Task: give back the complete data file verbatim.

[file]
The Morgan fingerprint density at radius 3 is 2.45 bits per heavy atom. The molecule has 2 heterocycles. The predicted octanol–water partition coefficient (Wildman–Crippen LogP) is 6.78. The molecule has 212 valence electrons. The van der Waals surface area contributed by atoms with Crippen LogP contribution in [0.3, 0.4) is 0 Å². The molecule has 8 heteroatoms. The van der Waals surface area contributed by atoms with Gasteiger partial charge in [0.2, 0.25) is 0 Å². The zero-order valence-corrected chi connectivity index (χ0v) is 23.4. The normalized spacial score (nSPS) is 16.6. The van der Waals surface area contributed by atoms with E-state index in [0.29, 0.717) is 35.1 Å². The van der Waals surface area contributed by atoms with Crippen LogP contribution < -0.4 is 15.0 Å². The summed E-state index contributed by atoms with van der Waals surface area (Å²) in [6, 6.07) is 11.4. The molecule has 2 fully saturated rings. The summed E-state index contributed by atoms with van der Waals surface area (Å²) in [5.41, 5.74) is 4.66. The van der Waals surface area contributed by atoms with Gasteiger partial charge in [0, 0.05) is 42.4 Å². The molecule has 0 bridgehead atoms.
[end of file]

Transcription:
The Morgan fingerprint density at radius 3 is 2.45 bits per heavy atom. The molecule has 2 heterocycles. The predicted octanol–water partition coefficient (Wildman–Crippen LogP) is 6.78. The molecule has 212 valence electrons. The van der Waals surface area contributed by atoms with Crippen LogP contribution in [0.3, 0.4) is 0 Å². The molecule has 8 heteroatoms. The van der Waals surface area contributed by atoms with Gasteiger partial charge in [0.2, 0.25) is 0 Å². The zero-order valence-corrected chi connectivity index (χ0v) is 23.4. The normalized spacial score (nSPS) is 16.6. The van der Waals surface area contributed by atoms with E-state index in [0.29, 0.717) is 35.1 Å². The van der Waals surface area contributed by atoms with Crippen LogP contribution < -0.4 is 15.0 Å². The summed E-state index contributed by atoms with van der Waals surface area (Å²) in [6, 6.07) is 11.4. The molecule has 2 fully saturated rings. The summed E-state index contributed by atoms with van der Waals surface area (Å²) in [5.41, 5.74) is 4.66. The van der Waals surface area contributed by atoms with Gasteiger partial charge in [0, 0.05) is 42.4 Å². The molecule has 0 bridgehead atoms.